Threat hunting which is human-driven, eliminates false positives as security experts can conduct in-depth analysis and make expert judgments on the true nature of a perceived threat. This eliminates false positives.

Help security experts to understand a company’s systems

A challenge that arises after installing security systems is verifying whether they are effective or not. Threat hunting can answer this question as security experts conduct in-depth investigations and analyses to detect and eliminate threats that may have escaped the installed security measures.

This also has the benefit of allowing in-house security experts to gain a better understanding of the systems in place, how they work, and how to better secure them.

Keeps security teams up to date

Conducting a threat hunt involves using the latest available technology to detect and mitigate threats and vulnerabilities before they are exploited.

This benefits keeping an organization’s security team up to date with the threat landscape and actively engaging them in discovering unknown vulnerabilities that can be exploited.

Such a proactive activity results in better-prepared security teams who are informed of new and emerging threats, thus preventing them from being surprised by attackers.

Shortens investigation time

Regular threat hunting creates a knowledge bank that can be leveraged to hasten the process of investigating an attack in the event that it occurs.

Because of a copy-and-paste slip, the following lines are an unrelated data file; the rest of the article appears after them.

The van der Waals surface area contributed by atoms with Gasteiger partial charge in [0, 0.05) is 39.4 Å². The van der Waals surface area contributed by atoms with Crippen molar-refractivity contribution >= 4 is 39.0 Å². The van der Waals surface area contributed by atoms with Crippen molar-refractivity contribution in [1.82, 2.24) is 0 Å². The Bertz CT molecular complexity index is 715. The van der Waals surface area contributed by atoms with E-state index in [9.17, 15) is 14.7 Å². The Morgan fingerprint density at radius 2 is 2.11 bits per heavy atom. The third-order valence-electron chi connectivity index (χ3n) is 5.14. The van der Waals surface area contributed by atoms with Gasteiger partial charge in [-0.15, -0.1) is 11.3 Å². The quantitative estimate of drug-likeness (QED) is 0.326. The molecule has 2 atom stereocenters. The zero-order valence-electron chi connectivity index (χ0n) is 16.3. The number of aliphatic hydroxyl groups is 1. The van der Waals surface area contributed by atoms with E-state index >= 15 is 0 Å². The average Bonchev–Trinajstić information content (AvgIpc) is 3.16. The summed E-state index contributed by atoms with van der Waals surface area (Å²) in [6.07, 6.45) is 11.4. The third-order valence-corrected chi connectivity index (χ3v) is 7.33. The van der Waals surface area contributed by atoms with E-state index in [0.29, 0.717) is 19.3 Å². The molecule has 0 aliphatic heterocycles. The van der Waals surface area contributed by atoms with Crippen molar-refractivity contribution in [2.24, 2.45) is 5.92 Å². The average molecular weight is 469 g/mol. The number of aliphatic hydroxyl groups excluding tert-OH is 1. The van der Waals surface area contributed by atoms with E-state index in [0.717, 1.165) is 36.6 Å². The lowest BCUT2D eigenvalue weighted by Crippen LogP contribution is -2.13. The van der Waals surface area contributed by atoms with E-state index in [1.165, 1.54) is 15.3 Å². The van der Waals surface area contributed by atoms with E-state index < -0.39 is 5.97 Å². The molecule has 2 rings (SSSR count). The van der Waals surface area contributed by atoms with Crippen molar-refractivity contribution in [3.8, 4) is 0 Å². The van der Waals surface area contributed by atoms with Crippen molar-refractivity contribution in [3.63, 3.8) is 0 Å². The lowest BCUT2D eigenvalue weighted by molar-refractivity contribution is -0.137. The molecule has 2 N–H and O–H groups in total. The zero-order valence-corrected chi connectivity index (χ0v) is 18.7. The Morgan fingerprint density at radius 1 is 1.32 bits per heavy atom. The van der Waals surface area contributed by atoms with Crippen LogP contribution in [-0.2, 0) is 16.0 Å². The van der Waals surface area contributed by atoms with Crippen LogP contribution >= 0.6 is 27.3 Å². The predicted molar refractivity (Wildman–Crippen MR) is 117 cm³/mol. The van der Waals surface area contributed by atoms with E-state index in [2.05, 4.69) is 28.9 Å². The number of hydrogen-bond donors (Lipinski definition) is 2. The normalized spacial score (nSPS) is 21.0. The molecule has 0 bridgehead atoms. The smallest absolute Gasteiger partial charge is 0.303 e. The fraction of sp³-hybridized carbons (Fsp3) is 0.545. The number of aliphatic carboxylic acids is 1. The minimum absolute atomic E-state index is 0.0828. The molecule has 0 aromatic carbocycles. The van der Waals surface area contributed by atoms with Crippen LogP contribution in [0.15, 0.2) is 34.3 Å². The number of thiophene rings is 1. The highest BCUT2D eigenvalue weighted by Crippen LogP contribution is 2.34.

Threat hunting involves in-depth study and analysis of systems and vulnerabilities that have been detected. This, in turn, results in a build-up of knowledge on a system and its security.

Therefore, in the event of an attack, an investigation can leverage gathered data from previous threat hunts to make the investigation process much faster, allowing an organization to respond to an attack better and faster.

Organizations stand to benefit tremendously by doing regular threat hunts.

Threat Hunting vs. Threat Intelligence

Although related and often used together to enhance the cyber security of an organization, threat intelligence, and threat hunting are distinct concepts.

Threat intelligence involves collecting and analyzing data on emerging and existing cyber threats to understand the tactics, techniques, procedures, motives, targets, and behaviors of the threat actors behind the cyber threats and attacks.